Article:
Fake Cinderella 2019

Anne has done Cinderella, a woman-only organized ride, a number of times, mostly with Ruth in a trailer, or this year in a rented tandem (ours was still on order). We’ve also done our own version a few times. Today we did it again.

For 2019, the Cinderella organizers shook up the route. Instead of starting at the Alameda fairgrounds (at about 7 o’clock of the loop), the starting point moved to Los Positas College (at 12 o’clock).

It was cloudy and a bit chilly as unpacked the bikes, but as soon as we started rolling the sun came out and it warmed up. The new starting point means an immediate gentle climb out of the hills.

We rode through the canyons and ranches with a slight headwind, to get to the more populous Danville and San Ramon. This section, while fine enough roads, is a slog and not especially attractive, other than the concrete creek of the Alamo Canal. The new route puts this in the middle third, instead of the last third, which makes it much more tolerable.

We stopped for lunch at Val Vista Park. There was great selection of playground equipment but it was nearly deserted on a lovely Saturday.

Getting back to it, we cut through residential Pleasanton, climbing short hills and enjoying matching short descents. Max likes going fast on the downhill, and pedals furiously to go faster. He helps a bit on the climbs, but I wish he had the same enthusiasm.

Leaving Pleasanton behind, we made a more direct eastward path along the vineyards towards Livermore. The wind was on our backs, the sun was out, and it was a lovely ride. We stopped at a gas station to use the facilities and buy some cold drinks.

One of the unfortunate changes in the route is the loss of climbing Cross Road, instead turning early at Greenville. Cross Road is a more interesting climb, although it’s also longer.

Then it was time to head back. This was formerly the middle third, now the ending. The flat landscape, ranches, and now more intense headwind made for a long ride. It started cooling off, which combined with the wind to get Ruth complaining even with a fleece jacket and arm warmers (for the tour we’ll have a rain jacket too, which should help with wind).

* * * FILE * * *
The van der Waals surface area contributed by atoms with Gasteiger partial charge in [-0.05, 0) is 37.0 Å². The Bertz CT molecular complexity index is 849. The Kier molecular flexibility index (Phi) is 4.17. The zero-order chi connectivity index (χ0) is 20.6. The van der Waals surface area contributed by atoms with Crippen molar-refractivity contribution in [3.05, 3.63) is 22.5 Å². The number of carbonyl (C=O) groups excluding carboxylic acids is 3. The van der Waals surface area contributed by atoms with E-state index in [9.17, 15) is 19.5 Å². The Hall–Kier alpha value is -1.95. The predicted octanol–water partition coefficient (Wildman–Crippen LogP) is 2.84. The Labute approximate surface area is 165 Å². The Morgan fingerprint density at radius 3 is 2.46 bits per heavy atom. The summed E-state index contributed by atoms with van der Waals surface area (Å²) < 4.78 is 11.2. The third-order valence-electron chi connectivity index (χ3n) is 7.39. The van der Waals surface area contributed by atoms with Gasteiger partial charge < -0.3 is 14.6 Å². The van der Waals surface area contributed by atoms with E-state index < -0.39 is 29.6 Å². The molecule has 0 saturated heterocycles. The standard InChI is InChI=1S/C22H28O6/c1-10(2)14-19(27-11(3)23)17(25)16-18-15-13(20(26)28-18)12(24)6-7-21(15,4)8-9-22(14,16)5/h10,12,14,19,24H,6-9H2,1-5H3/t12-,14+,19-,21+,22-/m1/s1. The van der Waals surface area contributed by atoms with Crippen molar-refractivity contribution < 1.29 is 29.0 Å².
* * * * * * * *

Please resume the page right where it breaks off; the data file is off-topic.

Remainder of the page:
We had a bit more climbing to do. More than one was declared “the last climb” when enlisting little legs to help. None were especially steep or long, but I was starting to tire.

Finally we turned back towards the college and our stop point. That gentle climb at the beginning reversed into a fast downhill back. We had turned, and the canyon funneled the wind to be on our backs, helping even more. The last few miles flew by.

The day was long, although typical of what we’re planning for the Washington tour in August. The next ride won’t be for a few weeks, but it will probably be our first fully loaded training ride of this season.

Bay Loop, Heat Edition

This ride gets closer to the real thing for this summer’s tour. There wasn’t much climbing, but we had more distance, and Anne carried closer to real touring load.

The Chariot trailers that we’ve always pulled a kid in have doubled as cargo trailers, while I’ve also carried bags front and rear. This summer we won’t be bringing the Chariot, so we need to figure out how to replace the capacity. We bought new panniers and a trunk bag for Anne to carry on the tandem. The trunk held food, and the panniers had some tshirts as a simulated load.

The forecast was for heat, so we tried to get an early start. As usual, we were only partially successful, but we did start rolling before 8.

We meandered our way through Newark and Fremont to get to Paseo Padre and some mild climbs. Max was pretty excited about going fast down hill, though I had a hard time getting him to pedal forwards on the uphill.

In Milpitas we got off the road and onto the Bay Trail. Anne had moved the hitch from her other bike, so could take both kids (Ruth on the tandem, Max in the trailer) to make a long train of awesome.

It started heating up as we worked our way past the landfill and water treatment facilities, which Max declared (accurately) was super stinky.

We hit some construction in Alviso (and borrowed their port-a-potty), but Anne found a way around to the Alviso Marina County Park for a food stop and water refill.

Then it was back on the Bay Trail and the hard packed path between Moffett Field and the bay. The heat continued, but we had a light breeze to help.

Then it was through an office park, where Max’s trailer clipped the curb on a corner of a path, stopping Anne’s bike suddenly. I was a bit ahead and heard an “oomph”. By the time I got back they were all ready to go again. I later heard that the tandem fell over; Ruth managed to hop off like magic, but Anne bumped her leg and chin. She didn’t break the skin, but probably has a bruise by now.

I took Max back and we continued on our merry way, though East Palo Alto. We could see smoke rising up from the trees. As we got closer, we saw fire trucks and the source. There was a grass fire in the field at 84 & University.

The heat continued to rise as we crossed the Dumbarton Bridge and worked our way back home. When we got home the temperature had risen to 93.

The heat got old, but I’m glad we got the miles in. Both kids were cooperative throughout the day. Anne was carrying close to a full touring load. I should probably start doing the same.